Tuesday 30 July 2013

Sweet Chestnut

It was as a picture from the past.

I happened on this simple covered work area in the corner of the wood, when out exercising mutt the other day. In fact, it was the day of the llama encounter, and I had gone off with my own preferred four-legged walking companion. Looking at the tops of the trees, the tell-tale long creamy-white, bottle-brush-lke flowers told me that this wood consisted almost entirely of sweet chestnuts - a tree I had become familiar with during a working holiday in the area many years ago. This species of tree is prevalent in this corner of 'the garden of England' and comes into flower around this time of year, eventually producing a crop of the winter favourite, the edible sweet chestnut. However, it was another, just as important but less recognised sweet chestnut product that was of interest here.

Armed with just my little G12, I started to take a couple of shots of the set-up, and before I knew it, I was taking shots to tell the whole story. To some, it may be mundane and un-interesting, but to those with a connection to trees, timber or wood products, it probably sets certain senses to alert. To those who think they might find this post boring, I apologise in advance but you never know, you might just find out something you didn't know if you dare to read on!

Sweet Chestnut Castanea sativa is actually a member of the beech family and is not related to the Horse Chestnut.

Here, a lone oak makes a stand.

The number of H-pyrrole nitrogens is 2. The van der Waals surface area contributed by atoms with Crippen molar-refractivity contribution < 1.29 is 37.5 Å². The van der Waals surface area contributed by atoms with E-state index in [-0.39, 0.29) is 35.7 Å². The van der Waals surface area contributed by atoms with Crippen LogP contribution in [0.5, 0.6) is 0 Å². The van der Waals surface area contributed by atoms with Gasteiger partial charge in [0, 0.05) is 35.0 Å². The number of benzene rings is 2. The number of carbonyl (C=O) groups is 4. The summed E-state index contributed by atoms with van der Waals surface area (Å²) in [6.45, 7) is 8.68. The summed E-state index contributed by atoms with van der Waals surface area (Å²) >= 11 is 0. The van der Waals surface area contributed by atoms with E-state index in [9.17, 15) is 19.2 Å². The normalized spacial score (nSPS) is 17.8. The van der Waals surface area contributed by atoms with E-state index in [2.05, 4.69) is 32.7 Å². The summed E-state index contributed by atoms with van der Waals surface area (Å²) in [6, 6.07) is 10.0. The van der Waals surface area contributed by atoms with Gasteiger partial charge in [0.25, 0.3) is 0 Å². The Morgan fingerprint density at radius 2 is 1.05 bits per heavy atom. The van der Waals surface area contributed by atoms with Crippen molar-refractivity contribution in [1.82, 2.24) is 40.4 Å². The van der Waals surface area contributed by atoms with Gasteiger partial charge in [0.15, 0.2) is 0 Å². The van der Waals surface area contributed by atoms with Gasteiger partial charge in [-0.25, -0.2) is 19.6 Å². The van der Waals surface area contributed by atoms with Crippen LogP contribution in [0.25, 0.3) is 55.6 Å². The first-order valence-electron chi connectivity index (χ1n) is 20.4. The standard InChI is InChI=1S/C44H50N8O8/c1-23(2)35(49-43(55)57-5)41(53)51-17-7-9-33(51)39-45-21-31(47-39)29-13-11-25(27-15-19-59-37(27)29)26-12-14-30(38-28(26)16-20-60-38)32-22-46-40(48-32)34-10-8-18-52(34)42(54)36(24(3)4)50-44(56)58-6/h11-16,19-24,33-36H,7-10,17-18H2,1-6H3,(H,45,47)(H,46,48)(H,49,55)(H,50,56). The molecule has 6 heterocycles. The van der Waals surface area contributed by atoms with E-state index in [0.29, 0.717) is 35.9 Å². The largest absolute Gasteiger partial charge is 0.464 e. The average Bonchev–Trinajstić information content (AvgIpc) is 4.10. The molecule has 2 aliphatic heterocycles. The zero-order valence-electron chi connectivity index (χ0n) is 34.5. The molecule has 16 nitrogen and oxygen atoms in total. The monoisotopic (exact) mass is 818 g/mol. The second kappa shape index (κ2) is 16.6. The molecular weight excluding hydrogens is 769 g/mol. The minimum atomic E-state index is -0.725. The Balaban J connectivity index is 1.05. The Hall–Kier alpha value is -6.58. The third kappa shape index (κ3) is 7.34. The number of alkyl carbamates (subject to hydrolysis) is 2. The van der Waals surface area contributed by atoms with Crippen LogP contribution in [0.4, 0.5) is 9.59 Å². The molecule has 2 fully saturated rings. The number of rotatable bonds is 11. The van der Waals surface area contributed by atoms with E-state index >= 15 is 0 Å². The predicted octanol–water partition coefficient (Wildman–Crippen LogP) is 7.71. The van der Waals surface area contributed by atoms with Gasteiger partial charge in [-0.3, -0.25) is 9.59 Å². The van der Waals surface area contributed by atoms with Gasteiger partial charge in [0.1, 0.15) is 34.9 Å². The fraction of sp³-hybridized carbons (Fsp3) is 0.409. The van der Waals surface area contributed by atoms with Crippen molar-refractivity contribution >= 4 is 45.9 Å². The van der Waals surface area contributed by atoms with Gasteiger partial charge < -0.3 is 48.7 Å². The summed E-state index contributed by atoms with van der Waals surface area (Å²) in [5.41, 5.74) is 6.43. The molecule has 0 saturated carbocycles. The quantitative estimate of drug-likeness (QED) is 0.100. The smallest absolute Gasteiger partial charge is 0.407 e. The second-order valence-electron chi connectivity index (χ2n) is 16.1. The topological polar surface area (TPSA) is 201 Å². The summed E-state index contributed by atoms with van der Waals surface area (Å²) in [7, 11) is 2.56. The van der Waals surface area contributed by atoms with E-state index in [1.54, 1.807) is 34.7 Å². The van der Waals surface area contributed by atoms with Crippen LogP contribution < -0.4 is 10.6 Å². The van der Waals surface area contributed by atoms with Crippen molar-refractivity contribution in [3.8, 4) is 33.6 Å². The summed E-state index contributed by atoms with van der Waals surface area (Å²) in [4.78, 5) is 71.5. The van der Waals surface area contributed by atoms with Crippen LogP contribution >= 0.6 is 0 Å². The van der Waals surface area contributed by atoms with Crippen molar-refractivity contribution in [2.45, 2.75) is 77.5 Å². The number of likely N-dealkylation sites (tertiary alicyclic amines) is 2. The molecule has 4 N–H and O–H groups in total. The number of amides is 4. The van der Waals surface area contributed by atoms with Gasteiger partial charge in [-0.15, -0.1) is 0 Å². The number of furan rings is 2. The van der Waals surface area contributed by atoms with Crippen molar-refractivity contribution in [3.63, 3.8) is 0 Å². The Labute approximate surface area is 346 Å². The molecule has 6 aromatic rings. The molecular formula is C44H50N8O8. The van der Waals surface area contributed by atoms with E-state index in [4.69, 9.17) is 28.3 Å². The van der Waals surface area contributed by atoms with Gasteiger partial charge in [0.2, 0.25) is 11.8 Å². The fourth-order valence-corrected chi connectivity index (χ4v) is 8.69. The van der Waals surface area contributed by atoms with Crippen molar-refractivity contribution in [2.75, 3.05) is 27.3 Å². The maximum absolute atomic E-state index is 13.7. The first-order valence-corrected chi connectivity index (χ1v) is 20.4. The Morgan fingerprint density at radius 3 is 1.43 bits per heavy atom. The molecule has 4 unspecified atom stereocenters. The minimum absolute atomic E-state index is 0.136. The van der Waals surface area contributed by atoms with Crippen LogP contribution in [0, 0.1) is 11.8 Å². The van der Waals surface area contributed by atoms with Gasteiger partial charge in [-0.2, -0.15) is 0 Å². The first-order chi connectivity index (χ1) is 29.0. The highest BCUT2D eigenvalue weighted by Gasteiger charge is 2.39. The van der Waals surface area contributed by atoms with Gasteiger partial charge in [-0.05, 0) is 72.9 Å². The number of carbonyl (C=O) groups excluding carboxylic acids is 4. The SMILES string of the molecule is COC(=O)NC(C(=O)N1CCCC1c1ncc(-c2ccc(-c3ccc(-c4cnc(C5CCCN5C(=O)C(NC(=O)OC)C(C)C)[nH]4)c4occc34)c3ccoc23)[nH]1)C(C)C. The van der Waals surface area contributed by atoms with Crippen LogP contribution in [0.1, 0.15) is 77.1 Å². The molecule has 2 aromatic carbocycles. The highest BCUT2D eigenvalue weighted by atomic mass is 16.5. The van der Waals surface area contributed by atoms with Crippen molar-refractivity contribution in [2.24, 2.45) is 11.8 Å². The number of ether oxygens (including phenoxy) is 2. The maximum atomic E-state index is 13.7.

In this area of Kent /
East Sussex, the trees are grown in coppiced woodlands.

Having grown to the required size, they are cut into sections and cleaned of the bark

Having been stripped...

...and chipped

...they are cleaved and turned into bundles of stakes.

Certainly gives a new meaning to stake and chips!

So, looking familiar yet?

You might just realise that these bundles of stakes are what eventually end up as fencing material. The type of temporary fencing that in the past, was put around disused land. The fences that were strung together by two bands of looped wire. However, today they are often made into trellises, arches or ornate fencing panels. Larger stakes being made into fence posts and in the past, the very large straight sections were also made into hop poles.
(So now the beer connection comes with the stake and chips too!)

The fact that sweet chestnut is used for fencing is purely due to its' properties, as it is well known as being durable and long lasting without the use of preservatives.

However, what fascinated me about this set-up, was that non-industrial artisan production methods were still being used, and whilst time may have mostly left this production method behind in favour of mass production, there was one thing that stayed the same...

...the importance of having the right equipment to do the job!


  1. Brilliant. I didn't know that, and I'm mighty glad to see they have a kettle!

    1. Thanks Su. I like to add a little bit of 'learn something new every day' to my posts ;-)

  2. Love this. I studied forestry (and law, to make it interesting) and own some woods, so this post is great, as are the photos.

    1. Thank you for your kind comments. That is an interesting mix!


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